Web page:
Anandtech is one of the best tech sites around, you guys do a great job. I do sometimes see though an emphasis on more expensive products when in terms of real-world performance you could get almost the same thing at a much cheaper price. Might be worth mentioning somewhere.

    Not least because with yet another new socket coming with Haswell all these 1155 boards will be seen as out of date soon anyway.
    Reply
  • IanCutress - Monday, December 31, 2012 - link

    Once we get into the swing with Haswell, we will hopefully covering the whole spectrum. Though it is worth noting that motherboard manufacturers, want to put their best foot forward, and would prefer their halo/channel boards get covered before their OEM / low end offerings. Hence this is why you rarely see many mainstream reviews that are not from forums dedicated to the market segment and users testing their own equipment. We are hoping to rectify the balance in due course. If there are any specific products you might want us to test or examine, drop me an email and I'll see what I can put in my schedule (as full as it is[!]) :)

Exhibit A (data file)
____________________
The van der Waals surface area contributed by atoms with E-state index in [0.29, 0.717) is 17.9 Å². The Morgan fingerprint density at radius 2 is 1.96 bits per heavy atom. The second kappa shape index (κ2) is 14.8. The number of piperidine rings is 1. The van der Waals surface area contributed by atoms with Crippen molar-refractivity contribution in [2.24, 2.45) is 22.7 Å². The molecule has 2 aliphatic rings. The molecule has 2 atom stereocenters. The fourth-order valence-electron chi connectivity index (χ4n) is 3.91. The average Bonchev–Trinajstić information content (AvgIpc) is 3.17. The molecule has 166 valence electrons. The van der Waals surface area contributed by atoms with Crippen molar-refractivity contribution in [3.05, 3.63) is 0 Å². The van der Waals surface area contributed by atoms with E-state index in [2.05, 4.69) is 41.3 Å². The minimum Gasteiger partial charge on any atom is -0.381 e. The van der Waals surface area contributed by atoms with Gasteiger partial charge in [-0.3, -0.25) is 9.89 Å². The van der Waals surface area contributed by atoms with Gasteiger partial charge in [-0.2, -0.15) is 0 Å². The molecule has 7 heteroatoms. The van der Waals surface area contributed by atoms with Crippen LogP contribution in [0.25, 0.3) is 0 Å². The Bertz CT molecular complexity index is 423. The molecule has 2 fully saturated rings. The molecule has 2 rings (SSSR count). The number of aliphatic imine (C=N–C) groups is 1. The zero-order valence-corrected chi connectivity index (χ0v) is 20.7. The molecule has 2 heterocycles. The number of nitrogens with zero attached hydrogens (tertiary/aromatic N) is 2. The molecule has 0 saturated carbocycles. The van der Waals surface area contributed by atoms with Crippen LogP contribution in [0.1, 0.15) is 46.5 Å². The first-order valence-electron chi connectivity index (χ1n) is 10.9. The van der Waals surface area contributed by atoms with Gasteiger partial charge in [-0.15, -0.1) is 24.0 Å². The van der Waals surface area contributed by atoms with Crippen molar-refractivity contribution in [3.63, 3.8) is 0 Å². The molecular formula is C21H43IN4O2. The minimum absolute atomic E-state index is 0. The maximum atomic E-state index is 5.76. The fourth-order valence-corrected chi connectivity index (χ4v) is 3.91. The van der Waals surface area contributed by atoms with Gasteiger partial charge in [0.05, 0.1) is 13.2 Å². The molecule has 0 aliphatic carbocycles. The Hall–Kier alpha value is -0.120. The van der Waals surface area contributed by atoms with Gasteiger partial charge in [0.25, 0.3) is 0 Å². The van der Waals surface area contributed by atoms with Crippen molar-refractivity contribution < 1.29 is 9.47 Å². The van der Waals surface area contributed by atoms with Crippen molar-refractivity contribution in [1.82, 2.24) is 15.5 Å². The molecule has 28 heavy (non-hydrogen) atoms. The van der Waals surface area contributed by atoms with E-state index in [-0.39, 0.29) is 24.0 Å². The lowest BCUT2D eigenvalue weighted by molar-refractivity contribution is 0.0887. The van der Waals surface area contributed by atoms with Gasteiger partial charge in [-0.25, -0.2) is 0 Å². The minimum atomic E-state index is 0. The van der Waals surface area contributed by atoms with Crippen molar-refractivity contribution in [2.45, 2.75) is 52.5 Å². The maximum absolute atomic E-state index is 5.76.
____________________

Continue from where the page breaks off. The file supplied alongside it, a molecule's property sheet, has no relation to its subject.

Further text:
Ian
    Reply
  • StormyParis - Monday, December 31, 2012 - link

    This is a major issue, not limited to motherboards: whenever I'm looking for something middle of the road or outright cheap, I can't find reviews.

    These Z77 MBs are a nice example: even though I'm recommending/building PCs regularly, most of them mini-ITX, I never came across a use case for Z77. Nobody apart from teens that still have something to prove overclocks anymore. People who want to do multi-GPU get a big case, and a big board. Are we supposed the extrapolate that the makers of good Z77 boards also make good H77 and H61 boards ?

    I understand you've got to make do with what you're given by the OEMs. And that reviews was very good, as usual. Pity it is irrelevant ?
    Reply
  • Tech-Curious - Monday, December 31, 2012 - link